The news is full of openings and events, with excellent coverage of the opening of the Rugby Museum and Oceania (Te Papa/City Gallery Wellington) and lots of rugby-oriented exhibitions, as well as the people of Ashburton arguing about the future of their museum and art gallery – see the round-up in our members’ area here (you need to be an MA member to log in).
Earlier this week I attended the Human Rights Commission’s Diversity Forum in Hamilton. The presentation made to the plenary session by delegates from the weekend youth forum was especially encouraging. While they identified the expected issues of discrimination such as gender, religion and race, they also came up with solutions for including young people fairly and actively in all aspects fo society.
Diversity in practice – focus on youth
Following the plenary presentations, about 20 people gathered at Waikato Museum for the museums and galleries session. This was warmly hosted by staff at Waikato Museum, and supported by Museums Aotearoa and National Services Te Paerangi. We were welcomed on the museum’s marae ātea, and then taken through the Ngaa Pou Whenua exhibition by concept leader Moana Davey. She explained their exchange approach to concept and exhibition development, where ‘ownership’ is shared with iwi, and most of the material generated for the exhibition is to be given to the various marae at the end of the 3-year lifespan of the exhibition.
Sarah Morris shared her experience of developing The Mixing Room, a ground-breaking Te Papa exhibition developed with young refugees. Sue Superville and Kristelle Plimmer who had worked with Sarah were also there, and the project had clearly had a huge impact on their thinking. They had consciously stepped up from consultation and collaboration to co-creating, where the young subjects of the exhibition determined what and how their stories would be told. The young people’s refugee backgrounds were often traumatic, and the long period of project development raised many issues, especially in the personal relationships developed and the responsibility of museum professionals when their role blurs into social agency.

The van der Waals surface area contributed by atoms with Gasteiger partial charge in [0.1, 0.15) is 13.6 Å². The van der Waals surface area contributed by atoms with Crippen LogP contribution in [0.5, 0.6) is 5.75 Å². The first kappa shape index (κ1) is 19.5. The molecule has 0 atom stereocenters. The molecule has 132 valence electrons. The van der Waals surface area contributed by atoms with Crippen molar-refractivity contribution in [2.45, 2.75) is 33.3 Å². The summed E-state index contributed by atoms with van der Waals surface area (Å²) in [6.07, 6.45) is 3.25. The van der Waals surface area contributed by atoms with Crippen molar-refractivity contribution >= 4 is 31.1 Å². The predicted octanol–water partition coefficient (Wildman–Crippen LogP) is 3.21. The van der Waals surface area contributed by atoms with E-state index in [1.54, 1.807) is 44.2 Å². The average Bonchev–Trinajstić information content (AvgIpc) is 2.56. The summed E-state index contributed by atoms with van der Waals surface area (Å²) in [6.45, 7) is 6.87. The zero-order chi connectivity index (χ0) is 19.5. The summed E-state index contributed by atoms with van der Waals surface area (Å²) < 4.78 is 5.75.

Puke Ariki curator Ruth Harvey shared what she had learned on her 2010 Churchill Scholarship study tour of the USA. Ruth had packed in visits to 30 organisations in 7 cities in 5 weeks. Although she must have been exhausted, she came back inspired with some great ways to work with young people, and has already put some ideas into practice at Puke Ariki. Ruth focussed on what is meaningful to young audiences, and how to make engagement meaningful, for instance through using museums as social spaces. Her excellent report can be downloaded from our site, here.
The fourth speaker was archaeologist Tarisi Vunidilo, who has held positions at Creative NZ, Te Papa, Waikato and Fiji museums, and is now secretary-general of the Pacific Islands Museums Association. Tarisi is particularly interested in young Pasifika engagement in museums, and highlighted the opportunities which have been developed through individual passion, personal connections, and building relationships with other organisations.
Forum attendees – from Taupo, Thames, Te Awamutu, Taranaki, ATTTO as well as other places that don’t start with ‘T’ – had a lively discussion about the issues raised. All agreed that the topic is important and fruitful, and it is very rewarding for museums and galleries when young people are actively engaged. I thank the presenters who opened their practice to scrutiny, the participants who took up their challenges, and look forward to more opportunities to inspire each other to explore meaningful engagement with young people.
On the way back from Hamilton I called in to the National Army Museum. Their exhibitions continue to evolve, with the medical services display evoking hospital smells, and Khaki and Black highlighting the Army’s active rugby tradition. They too are aware of their young audience, with signs on some tempting displays reminding parents that “we have trained our motorbikes not to climb on your children”.
A brief stop in Palmerston North was also a reminder of the looming rugby event. It was great to see the NZ Rugby Museum now fully operational upstairs in Te Manawa. The enthusiastic volunteers were very welcoming, and the displays successfully offer context and insight to their unrivalled collection of rugby memorabilia. Downstairs, Te Manawa was a hive of activity, with staff installing new permanent exhibits before its final stage opens in late September.
All the best to everyone as the kick-off draws near!